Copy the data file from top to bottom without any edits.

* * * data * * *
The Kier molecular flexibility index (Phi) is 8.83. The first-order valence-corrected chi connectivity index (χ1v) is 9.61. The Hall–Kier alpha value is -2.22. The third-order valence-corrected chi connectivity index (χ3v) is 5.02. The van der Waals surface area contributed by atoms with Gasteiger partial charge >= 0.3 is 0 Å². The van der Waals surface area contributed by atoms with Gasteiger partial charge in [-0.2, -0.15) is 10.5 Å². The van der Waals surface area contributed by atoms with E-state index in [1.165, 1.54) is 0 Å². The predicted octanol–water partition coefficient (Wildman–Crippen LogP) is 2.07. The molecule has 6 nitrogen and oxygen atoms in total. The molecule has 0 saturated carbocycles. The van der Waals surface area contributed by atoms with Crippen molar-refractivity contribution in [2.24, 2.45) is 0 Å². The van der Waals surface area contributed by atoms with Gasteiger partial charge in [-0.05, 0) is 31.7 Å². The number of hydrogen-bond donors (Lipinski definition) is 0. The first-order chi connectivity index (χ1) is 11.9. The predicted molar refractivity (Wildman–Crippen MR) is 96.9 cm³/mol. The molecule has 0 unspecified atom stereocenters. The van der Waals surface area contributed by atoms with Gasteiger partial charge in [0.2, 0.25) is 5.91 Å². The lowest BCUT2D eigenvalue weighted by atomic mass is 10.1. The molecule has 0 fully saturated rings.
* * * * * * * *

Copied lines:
The Kier molecular flexibility index (Phi) is 8.83. The first-order valence-corrected chi connectivity index (χ1v) is 9.61. The Hall–Kier alpha value is -2.22. The third-order valence-corrected chi connectivity index (χ3v) is 5.02. The van der Waals surface area contributed by atoms with Gasteiger partial charge >= 0.3 is 0 Å². The van der Waals surface area contributed by atoms with Gasteiger partial charge in [-0.2, -0.15) is 10.5 Å². The van der Waals surface area contributed by atoms with E-state index in [1.165, 1.54) is 0 Å². The predicted octanol–water partition coefficient (Wildman–Crippen LogP) is 2.07. The molecule has 6 nitrogen and oxygen atoms in total. The molecule has 0 saturated carbocycles. The van der Waals surface area contributed by atoms with Crippen molar-refractivity contribution in [2.24, 2.45) is 0 Å². The van der Waals surface area contributed by atoms with Gasteiger partial charge in [-0.05, 0) is 31.7 Å². The number of hydrogen-bond donors (Lipinski definition) is 0. The first-order chi connectivity index (χ1) is 11.9. The predicted molar refractivity (Wildman–Crippen MR) is 96.9 cm³/mol. The molecule has 0 unspecified atom stereocenters. The van der Waals surface area contributed by atoms with Gasteiger partial charge in [0.2, 0.25) is 5.91 Å². The lowest BCUT2D eigenvalue weighted by atomic mass is 10.1. The molecule has 0 fully saturated rings.